convinced the police that both murder events
were committed by the same person. They felt that
the similarity in the sequence of killing and
disposing of the bodies with subsequent attempts
at destroying evidence by fire was a powerfully
persuasive coincidence.



In many countries, there are laws regulating
the issuance of death certificates prior to burial.
Under most circumstances, it is considered a legal
problem to bury the unidentified remains of
human beings. At the emotional level, it is a
problem for surviving relatives if they cannot
reliably be assured of who the dead is. To be left
with perhaps a lifelong doubt whether or not a
close realtive is dead is very distressing.

exceed 20 years. In the case described, not only

could an identification be established based upon
dental findings, but also an estimation of
chronological age based upon a dental age
estimation was made. The estimated age made in
this case later turned out to be an important factor
to help to establish the deceased's identity.
Ideally a tooth could have been extracted, and
sectioned for microscopic chronological
evaluation based upon the numerous known
features of aging with respect to secondary
dentine, alveolar bone and levels of periodontal
attachment, translucency of hard tooth tissue,
attrition and root resorption. The limited time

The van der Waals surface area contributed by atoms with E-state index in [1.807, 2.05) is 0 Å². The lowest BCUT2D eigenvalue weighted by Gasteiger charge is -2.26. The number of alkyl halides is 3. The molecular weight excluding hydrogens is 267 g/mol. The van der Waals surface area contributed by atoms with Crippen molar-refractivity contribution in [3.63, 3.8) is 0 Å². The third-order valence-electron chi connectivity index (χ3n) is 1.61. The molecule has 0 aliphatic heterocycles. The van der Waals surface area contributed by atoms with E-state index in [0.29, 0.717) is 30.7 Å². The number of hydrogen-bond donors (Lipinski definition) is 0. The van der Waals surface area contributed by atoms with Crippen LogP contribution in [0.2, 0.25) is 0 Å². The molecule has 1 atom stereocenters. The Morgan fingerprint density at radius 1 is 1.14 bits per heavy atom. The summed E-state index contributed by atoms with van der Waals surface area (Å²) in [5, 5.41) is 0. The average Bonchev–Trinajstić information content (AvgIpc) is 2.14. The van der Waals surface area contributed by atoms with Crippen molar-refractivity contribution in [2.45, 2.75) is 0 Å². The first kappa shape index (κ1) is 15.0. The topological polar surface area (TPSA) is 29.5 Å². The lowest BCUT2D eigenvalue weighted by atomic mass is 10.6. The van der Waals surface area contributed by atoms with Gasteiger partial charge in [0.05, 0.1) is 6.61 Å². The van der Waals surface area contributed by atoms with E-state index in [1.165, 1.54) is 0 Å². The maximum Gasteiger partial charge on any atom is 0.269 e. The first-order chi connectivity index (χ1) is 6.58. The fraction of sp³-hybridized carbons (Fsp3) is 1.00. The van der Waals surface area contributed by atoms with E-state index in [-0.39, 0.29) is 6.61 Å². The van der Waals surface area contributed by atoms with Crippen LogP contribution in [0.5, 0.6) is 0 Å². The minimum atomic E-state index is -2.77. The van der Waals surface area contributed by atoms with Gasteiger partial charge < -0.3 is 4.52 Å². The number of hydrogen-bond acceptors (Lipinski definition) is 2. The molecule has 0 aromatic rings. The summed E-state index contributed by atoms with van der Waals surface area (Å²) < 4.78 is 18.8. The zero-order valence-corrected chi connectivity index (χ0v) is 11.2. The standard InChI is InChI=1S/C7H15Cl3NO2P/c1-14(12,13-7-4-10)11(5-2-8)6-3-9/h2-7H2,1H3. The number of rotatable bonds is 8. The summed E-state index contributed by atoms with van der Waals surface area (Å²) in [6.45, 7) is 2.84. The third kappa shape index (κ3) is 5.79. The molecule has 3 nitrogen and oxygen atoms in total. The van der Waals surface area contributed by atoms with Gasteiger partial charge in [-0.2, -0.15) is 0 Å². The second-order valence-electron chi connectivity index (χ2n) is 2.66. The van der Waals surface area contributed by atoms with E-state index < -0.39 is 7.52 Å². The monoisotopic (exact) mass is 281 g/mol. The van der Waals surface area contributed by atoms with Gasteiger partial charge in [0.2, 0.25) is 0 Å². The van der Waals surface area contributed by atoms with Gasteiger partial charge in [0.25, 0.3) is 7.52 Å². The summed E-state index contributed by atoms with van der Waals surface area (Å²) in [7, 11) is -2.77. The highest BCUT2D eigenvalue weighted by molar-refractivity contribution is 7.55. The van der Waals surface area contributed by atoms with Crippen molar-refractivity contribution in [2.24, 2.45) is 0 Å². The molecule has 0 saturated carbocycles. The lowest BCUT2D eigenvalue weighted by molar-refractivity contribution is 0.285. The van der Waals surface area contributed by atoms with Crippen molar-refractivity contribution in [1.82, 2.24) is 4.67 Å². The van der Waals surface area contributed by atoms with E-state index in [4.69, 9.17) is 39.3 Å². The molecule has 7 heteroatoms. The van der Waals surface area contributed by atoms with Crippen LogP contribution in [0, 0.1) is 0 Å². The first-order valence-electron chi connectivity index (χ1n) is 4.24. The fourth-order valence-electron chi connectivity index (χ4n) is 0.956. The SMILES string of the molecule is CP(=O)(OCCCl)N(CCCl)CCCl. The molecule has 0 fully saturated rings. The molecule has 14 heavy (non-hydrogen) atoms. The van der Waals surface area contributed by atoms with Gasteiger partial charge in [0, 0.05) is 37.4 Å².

allocated for identification precluded the timeconsuming task of preparing tooth slices needed
for such an assessment.

Fig. 4. The ante-mortem radiographs taken in a Public Dental

Service Clinic.

If the body is in a state of advanced

putrefaction, or severely damaged in some other
manner, an identification based upon dental
findings is a common solution in many countries
today.6 A dental identification can be based upon
a comparison between ante-mortem data (written
records, photographs, casts or radiographs) and
the post-mortem findings in the mouth of a
deceased person.
Of these methods, the one which is based
upon radiographs is the most accurate and reliable
and has been found to be very valuable.7,8 The
validity for matching ante- and post-mortem
radiographs from the same person has been found
to be extremely high,9 as long as the time
separation between the radiographs does not

1. Kullman L, Eklund B, Grundin R. The value of the

frontal sinus in identification of unknown persons. J
Forensic Odonto-Stom 1990; 8:3-10.
2. Keiser-Nielsen S. Person Identification by means of
the teeth. Blackwell Scientific Publishers. Wright
Bristol 1980.
3. Evans KT, Knight B, Whittaker DK. Forensic
Radiology. Blackwell Scientific Publishers. Oxford.
4. Hill I et al. Forensic Odontology. Its scope and
history. Bichester, Great Britain. 1984.
5. Kullman L, Cipi B. International cooperation in a
dental identification. J Forensic Odonto-Stom 1992;
10: 25-31
6. Kullman L, Solheim T, Grundin R, Teivens A.
Computer registration of missing persons. A case of
Scandinavian cooperation in identification of an
unknown male skeleton. J Forensic Science Int 1993;
60: 15-22.
7. Sainio Pertti, Syrjnen Stina, Komakov Sergei.
Positive identification of victims by comparison of
ante-mortem and post-mortem radiographs. J
Forensic Odonto-Stom 1990; 8: 11-16.
8. Sognaes RF. Forensic stomatology. N Engl J Med
1977; 296: 79-85.
9. Kogon SL, MacLean DF. Long-term validation
study of l bitewing dental radiographs for forensic
identification. J Forensic Sci 1996; 41: 230-2.
The author wishes to express his great appreciation
to Prof. Ridwaan Omar for his support and help in the
preparation of this manuscript.

Saudi Dental Journal, Vol. 14, No. 1, January - April 2002